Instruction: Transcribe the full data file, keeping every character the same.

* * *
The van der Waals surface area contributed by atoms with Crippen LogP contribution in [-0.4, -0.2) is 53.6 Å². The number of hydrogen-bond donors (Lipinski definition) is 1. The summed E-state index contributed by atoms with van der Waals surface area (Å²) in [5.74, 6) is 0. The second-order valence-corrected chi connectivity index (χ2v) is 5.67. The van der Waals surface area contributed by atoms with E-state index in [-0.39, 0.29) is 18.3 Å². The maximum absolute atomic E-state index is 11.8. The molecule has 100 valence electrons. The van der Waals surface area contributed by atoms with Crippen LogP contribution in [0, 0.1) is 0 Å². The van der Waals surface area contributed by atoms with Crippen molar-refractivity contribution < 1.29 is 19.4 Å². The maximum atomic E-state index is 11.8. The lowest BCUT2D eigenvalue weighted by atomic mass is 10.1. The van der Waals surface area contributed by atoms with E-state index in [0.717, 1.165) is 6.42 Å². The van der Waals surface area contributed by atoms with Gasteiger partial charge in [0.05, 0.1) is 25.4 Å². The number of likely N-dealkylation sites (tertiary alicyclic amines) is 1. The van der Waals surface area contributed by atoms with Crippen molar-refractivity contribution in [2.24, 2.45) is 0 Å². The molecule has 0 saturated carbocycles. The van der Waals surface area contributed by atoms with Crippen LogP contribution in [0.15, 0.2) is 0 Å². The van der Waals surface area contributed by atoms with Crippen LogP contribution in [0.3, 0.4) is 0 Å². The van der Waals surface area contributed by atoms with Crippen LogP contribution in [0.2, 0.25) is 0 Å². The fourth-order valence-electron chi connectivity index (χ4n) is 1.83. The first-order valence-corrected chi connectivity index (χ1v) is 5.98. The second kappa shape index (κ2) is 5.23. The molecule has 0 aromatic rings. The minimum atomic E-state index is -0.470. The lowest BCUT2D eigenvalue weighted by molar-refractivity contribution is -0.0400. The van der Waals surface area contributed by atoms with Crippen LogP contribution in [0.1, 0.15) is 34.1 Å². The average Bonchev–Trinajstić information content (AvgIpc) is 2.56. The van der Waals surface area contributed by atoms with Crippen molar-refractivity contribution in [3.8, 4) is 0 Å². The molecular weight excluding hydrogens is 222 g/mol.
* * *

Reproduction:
The van der Waals surface area contributed by atoms with Crippen LogP contribution in [-0.4, -0.2) is 53.6 Å². The number of hydrogen-bond donors (Lipinski definition) is 1. The summed E-state index contributed by atoms with van der Waals surface area (Å²) in [5.74, 6) is 0. The second-order valence-corrected chi connectivity index (χ2v) is 5.67. The van der Waals surface area contributed by atoms with E-state index in [-0.39, 0.29) is 18.3 Å². The maximum absolute atomic E-state index is 11.8. The molecule has 100 valence electrons. The van der Waals surface area contributed by atoms with Crippen LogP contribution in [0, 0.1) is 0 Å². The van der Waals surface area contributed by atoms with Crippen molar-refractivity contribution < 1.29 is 19.4 Å². The maximum atomic E-state index is 11.8. The lowest BCUT2D eigenvalue weighted by atomic mass is 10.1. The van der Waals surface area contributed by atoms with E-state index in [0.717, 1.165) is 6.42 Å². The van der Waals surface area contributed by atoms with Gasteiger partial charge in [0.05, 0.1) is 25.4 Å². The number of likely N-dealkylation sites (tertiary alicyclic amines) is 1. The van der Waals surface area contributed by atoms with Crippen molar-refractivity contribution in [2.24, 2.45) is 0 Å². The molecule has 0 saturated carbocycles. The van der Waals surface area contributed by atoms with Crippen LogP contribution in [0.15, 0.2) is 0 Å². The van der Waals surface area contributed by atoms with Crippen LogP contribution in [0.3, 0.4) is 0 Å². The van der Waals surface area contributed by atoms with Crippen LogP contribution in [0.2, 0.25) is 0 Å². The fourth-order valence-electron chi connectivity index (χ4n) is 1.83. The first-order valence-corrected chi connectivity index (χ1v) is 5.98. The second kappa shape index (κ2) is 5.23. The molecule has 0 aromatic rings. The minimum atomic E-state index is -0.470. The lowest BCUT2D eigenvalue weighted by molar-refractivity contribution is -0.0400. The van der Waals surface area contributed by atoms with Crippen LogP contribution in [0.1, 0.15) is 34.1 Å². The average Bonchev–Trinajstić information content (AvgIpc) is 2.56. The van der Waals surface area contributed by atoms with Crippen molar-refractivity contribution in [3.8, 4) is 0 Å². The molecular weight excluding hydrogens is 222 g/mol.